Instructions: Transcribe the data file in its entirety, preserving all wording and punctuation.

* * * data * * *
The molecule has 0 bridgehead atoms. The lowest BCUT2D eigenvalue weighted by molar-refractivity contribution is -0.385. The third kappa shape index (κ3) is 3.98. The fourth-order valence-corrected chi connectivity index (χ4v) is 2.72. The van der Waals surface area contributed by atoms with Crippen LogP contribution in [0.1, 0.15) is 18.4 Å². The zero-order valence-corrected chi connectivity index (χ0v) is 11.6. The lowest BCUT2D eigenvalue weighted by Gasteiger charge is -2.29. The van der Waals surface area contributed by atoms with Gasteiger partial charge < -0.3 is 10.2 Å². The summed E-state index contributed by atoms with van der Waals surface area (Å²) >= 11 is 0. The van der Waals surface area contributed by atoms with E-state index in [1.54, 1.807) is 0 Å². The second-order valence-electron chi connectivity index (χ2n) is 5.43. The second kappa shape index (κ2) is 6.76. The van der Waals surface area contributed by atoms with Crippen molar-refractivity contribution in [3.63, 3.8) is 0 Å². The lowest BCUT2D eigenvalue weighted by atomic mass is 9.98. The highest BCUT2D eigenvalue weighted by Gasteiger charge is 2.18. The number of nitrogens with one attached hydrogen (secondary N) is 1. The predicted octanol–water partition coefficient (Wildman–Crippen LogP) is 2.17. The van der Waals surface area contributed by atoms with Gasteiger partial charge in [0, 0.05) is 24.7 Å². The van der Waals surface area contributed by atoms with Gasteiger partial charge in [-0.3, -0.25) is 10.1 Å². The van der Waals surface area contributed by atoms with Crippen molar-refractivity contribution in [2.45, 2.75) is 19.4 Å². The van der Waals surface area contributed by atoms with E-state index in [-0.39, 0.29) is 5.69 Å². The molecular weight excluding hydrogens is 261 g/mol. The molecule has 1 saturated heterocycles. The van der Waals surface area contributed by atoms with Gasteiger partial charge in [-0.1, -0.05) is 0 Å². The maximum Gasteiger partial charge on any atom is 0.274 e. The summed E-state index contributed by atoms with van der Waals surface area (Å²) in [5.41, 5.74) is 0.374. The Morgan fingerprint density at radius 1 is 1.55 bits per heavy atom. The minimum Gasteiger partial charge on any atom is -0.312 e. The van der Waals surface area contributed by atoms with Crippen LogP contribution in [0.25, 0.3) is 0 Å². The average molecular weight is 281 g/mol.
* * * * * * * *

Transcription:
The molecule has 0 bridgehead atoms. The lowest BCUT2D eigenvalue weighted by molar-refractivity contribution is -0.385. The third kappa shape index (κ3) is 3.98. The fourth-order valence-corrected chi connectivity index (χ4v) is 2.72. The van der Waals surface area contributed by atoms with Crippen LogP contribution in [0.1, 0.15) is 18.4 Å². The zero-order valence-corrected chi connectivity index (χ0v) is 11.6. The lowest BCUT2D eigenvalue weighted by Gasteiger charge is -2.29. The van der Waals surface area contributed by atoms with Gasteiger partial charge < -0.3 is 10.2 Å². The summed E-state index contributed by atoms with van der Waals surface area (Å²) >= 11 is 0. The van der Waals surface area contributed by atoms with E-state index in [1.54, 1.807) is 0 Å². The second-order valence-electron chi connectivity index (χ2n) is 5.43. The second kappa shape index (κ2) is 6.76. The van der Waals surface area contributed by atoms with Crippen molar-refractivity contribution in [3.63, 3.8) is 0 Å². The lowest BCUT2D eigenvalue weighted by atomic mass is 9.98. The highest BCUT2D eigenvalue weighted by Gasteiger charge is 2.18. The number of nitrogens with one attached hydrogen (secondary N) is 1. The predicted octanol–water partition coefficient (Wildman–Crippen LogP) is 2.17. The van der Waals surface area contributed by atoms with Gasteiger partial charge in [0, 0.05) is 24.7 Å². The van der Waals surface area contributed by atoms with Gasteiger partial charge in [-0.3, -0.25) is 10.1 Å². The van der Waals surface area contributed by atoms with Crippen molar-refractivity contribution in [2.45, 2.75) is 19.4 Å². The van der Waals surface area contributed by atoms with E-state index in [-0.39, 0.29) is 5.69 Å². The molecular weight excluding hydrogens is 261 g/mol. The molecule has 1 saturated heterocycles. The van der Waals surface area contributed by atoms with Gasteiger partial charge in [-0.1, -0.05) is 0 Å². The maximum Gasteiger partial charge on any atom is 0.274 e. The summed E-state index contributed by atoms with van der Waals surface area (Å²) in [5.41, 5.74) is 0.374. The Morgan fingerprint density at radius 1 is 1.55 bits per heavy atom. The minimum Gasteiger partial charge on any atom is -0.312 e. The van der Waals surface area contributed by atoms with Crippen LogP contribution in [0.25, 0.3) is 0 Å². The average molecular weight is 281 g/mol.